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We have come a long way from the days of blood letting, trephination, and snake oil salesmen peddling cure-all tonics. The oversight and regulation of organizations such as the European Medicines Agency and the Federal Drug Administration (FDA) have significantly improved the quality and safety of our medical and pharmaceutical products. Of course, our medical understanding has deepened dramatically, our science has become more sophisticated, and we have developed tools to perform large scale drug discovery and screening. With this deeper understanding of chemistry and drug development we have realized the importance of preserving the chemical molecules via proper storage conditions.

The ICH guidelines for stability lay out the requirements for identifying and maintaining drug efficacy by understanding the pathways of degradation. The International Council for Harmonisation of Technical Requirements for Pharmaceuticals for Human Use (ICH) was founded in 1990. The European Commission, FDA from the USA, and the Ministry of Health, Labour, and Welfare (MHLW), which later became the Pharmaceuticals and Medical Devices Agency (PMDA) in Japan are all founding members. Since that time, many other regulatory authorities from around the world have joined the ICH. The stated mission of the ICH is to “achieve greater harmonisation worldwide to ensure that safe, effective, and high quality medicines are developed and registered in the most resource-efficient manner.”

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ICH guidelines for stability

The ICH guidelines for stability testing of new drug substances and products were first written in 1992 and adopted in 1993. Since that time, the document has been revised and updated a few times. The current version Q1A(R2) has been in place since 2003. The specific goal of the ICH guidelines for stability is to define the information that must be submitted with the application for the registration of each new drug molecule.

This information includes a study of how the molecule changes over time in various storage conditions. Heat, humidity, and light can all change the chemical nature of a pharmaceutical product. Some drugs are more unstable than others, and require very specific storage conditions in order to maintain efficacy.  The timeline and conditions leading to the degradation of the drug molecule are throughly tested and defined via stress testing. This information is then used to define the drug’s shelf life and optimal storage conditions. The ICH guidelines for stability provide a roadmap for completing this process, and they harmonize the registration process for all drugs within the EU, USA, and Japan. Therefore, any drug that is registered in one of these regions will be accepted in either of the other two without the need for repeated stability testing.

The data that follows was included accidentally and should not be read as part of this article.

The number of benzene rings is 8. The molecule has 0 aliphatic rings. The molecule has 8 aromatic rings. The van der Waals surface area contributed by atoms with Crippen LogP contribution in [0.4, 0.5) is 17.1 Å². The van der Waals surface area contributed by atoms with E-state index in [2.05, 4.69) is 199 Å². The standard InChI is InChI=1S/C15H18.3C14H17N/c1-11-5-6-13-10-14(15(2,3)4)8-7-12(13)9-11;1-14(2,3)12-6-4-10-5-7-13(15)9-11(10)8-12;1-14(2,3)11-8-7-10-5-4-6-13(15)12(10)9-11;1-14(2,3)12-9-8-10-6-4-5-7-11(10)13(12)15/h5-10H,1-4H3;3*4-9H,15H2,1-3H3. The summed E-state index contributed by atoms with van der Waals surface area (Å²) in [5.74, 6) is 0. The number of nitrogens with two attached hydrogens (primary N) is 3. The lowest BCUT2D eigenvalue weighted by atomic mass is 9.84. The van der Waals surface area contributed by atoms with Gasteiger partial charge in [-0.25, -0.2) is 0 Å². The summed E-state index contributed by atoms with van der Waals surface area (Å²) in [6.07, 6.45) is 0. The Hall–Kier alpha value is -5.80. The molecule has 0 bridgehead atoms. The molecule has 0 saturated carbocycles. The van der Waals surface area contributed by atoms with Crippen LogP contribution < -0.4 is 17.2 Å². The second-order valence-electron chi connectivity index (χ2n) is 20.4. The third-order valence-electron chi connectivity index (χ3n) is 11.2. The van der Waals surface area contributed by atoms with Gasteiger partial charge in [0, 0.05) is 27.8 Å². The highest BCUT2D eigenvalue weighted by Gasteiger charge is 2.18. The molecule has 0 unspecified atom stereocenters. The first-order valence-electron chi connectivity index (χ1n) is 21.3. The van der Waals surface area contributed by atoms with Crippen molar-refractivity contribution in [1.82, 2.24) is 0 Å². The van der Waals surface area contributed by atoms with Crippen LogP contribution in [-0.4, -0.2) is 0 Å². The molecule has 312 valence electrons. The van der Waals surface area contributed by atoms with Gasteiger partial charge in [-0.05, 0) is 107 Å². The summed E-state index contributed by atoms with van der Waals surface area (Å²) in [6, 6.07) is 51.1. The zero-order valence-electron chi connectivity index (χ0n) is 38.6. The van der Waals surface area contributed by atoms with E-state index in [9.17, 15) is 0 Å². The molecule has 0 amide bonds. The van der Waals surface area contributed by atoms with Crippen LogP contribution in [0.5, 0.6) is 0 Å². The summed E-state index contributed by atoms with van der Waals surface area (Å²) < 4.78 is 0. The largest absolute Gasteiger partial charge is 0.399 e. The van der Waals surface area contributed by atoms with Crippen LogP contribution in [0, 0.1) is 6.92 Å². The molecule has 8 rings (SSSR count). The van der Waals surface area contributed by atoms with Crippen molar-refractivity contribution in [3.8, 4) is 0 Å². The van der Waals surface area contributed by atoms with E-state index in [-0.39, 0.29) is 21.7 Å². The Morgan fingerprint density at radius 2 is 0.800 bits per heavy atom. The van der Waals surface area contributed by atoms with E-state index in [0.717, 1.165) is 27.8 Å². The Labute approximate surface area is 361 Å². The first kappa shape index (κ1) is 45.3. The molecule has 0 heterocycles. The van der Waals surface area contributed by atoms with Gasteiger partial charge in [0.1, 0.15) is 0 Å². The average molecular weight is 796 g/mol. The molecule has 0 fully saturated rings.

Guideline contents

The guidelines touch on the following topics:

  • stress testing

    • examining degradation pathways
    • effects of temperature change in 10°C increments, relative humidity over 75%, susceptibility to hydrolysis, changes in pH


  • photostability testing

  • selection of batches

    • stability testing of at least three primary batches of the drug substance
    • need to be representative of the material made in production scale


  • container closure system

  • testing frequency

    • mimimum of three time-points
    • every 3 months in the first year, every 6 months in the second year, and annually thereafter for long term studies


  • storage conditions

    • significant change for a drug substance means that it fails to meet its specification


  • statements and labeling

    • in accordance with national/region requirements
    • specific storage conditions on label

Regulations keep us safe, elevate the quality of our pharmaceutical products, and provide a clear path for the registration of new drugs. The ICH guidelines for stability allow for the process to be harmonized among regions so that these new drugs can be brought to market sooner.


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Lluis M. Martínez | SEPMAG Chief Scientific Officer

Founder of SEPMAG, Lluis holds a PhD in Magnetic Materials by the UAB. He has conducted research at German and Spanish academic institutions. Having worked in companies in Ireland, USA and Spain, he has more than 20 years of experience applying magnetic materials and sensors to industrial products and processes. He has filed several international patents on the field and co-authored more than 20 scientific papers, most of them on the subject of magnetic particle movement.

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